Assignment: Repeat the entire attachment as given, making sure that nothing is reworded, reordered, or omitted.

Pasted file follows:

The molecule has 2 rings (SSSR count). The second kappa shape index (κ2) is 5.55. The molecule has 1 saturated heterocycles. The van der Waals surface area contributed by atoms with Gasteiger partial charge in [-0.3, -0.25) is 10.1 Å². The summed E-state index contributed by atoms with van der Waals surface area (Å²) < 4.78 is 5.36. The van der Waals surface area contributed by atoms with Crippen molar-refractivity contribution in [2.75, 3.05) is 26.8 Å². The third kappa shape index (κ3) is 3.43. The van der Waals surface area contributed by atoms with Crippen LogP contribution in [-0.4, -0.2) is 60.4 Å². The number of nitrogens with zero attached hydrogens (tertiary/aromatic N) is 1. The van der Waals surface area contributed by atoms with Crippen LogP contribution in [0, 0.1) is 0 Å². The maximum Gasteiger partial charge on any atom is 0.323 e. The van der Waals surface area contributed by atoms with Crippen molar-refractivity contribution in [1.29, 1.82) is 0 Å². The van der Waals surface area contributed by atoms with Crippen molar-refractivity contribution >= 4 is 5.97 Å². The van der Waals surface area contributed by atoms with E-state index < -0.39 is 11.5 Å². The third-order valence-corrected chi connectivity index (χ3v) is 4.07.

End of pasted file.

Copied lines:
The molecule has 2 rings (SSSR count). The second kappa shape index (κ2) is 5.55. The molecule has 1 saturated heterocycles. The van der Waals surface area contributed by atoms with Gasteiger partial charge in [-0.3, -0.25) is 10.1 Å². The summed E-state index contributed by atoms with van der Waals surface area (Å²) < 4.78 is 5.36. The van der Waals surface area contributed by atoms with Crippen molar-refractivity contribution in [2.75, 3.05) is 26.8 Å². The third kappa shape index (κ3) is 3.43. The van der Waals surface area contributed by atoms with Crippen LogP contribution in [-0.4, -0.2) is 60.4 Å². The number of nitrogens with zero attached hydrogens (tertiary/aromatic N) is 1. The van der Waals surface area contributed by atoms with Crippen LogP contribution in [0, 0.1) is 0 Å². The maximum Gasteiger partial charge on any atom is 0.323 e. The van der Waals surface area contributed by atoms with Crippen molar-refractivity contribution in [1.29, 1.82) is 0 Å². The van der Waals surface area contributed by atoms with Crippen molar-refractivity contribution >= 4 is 5.97 Å². The van der Waals surface area contributed by atoms with E-state index < -0.39 is 11.5 Å². The third-order valence-corrected chi connectivity index (χ3v) is 4.07.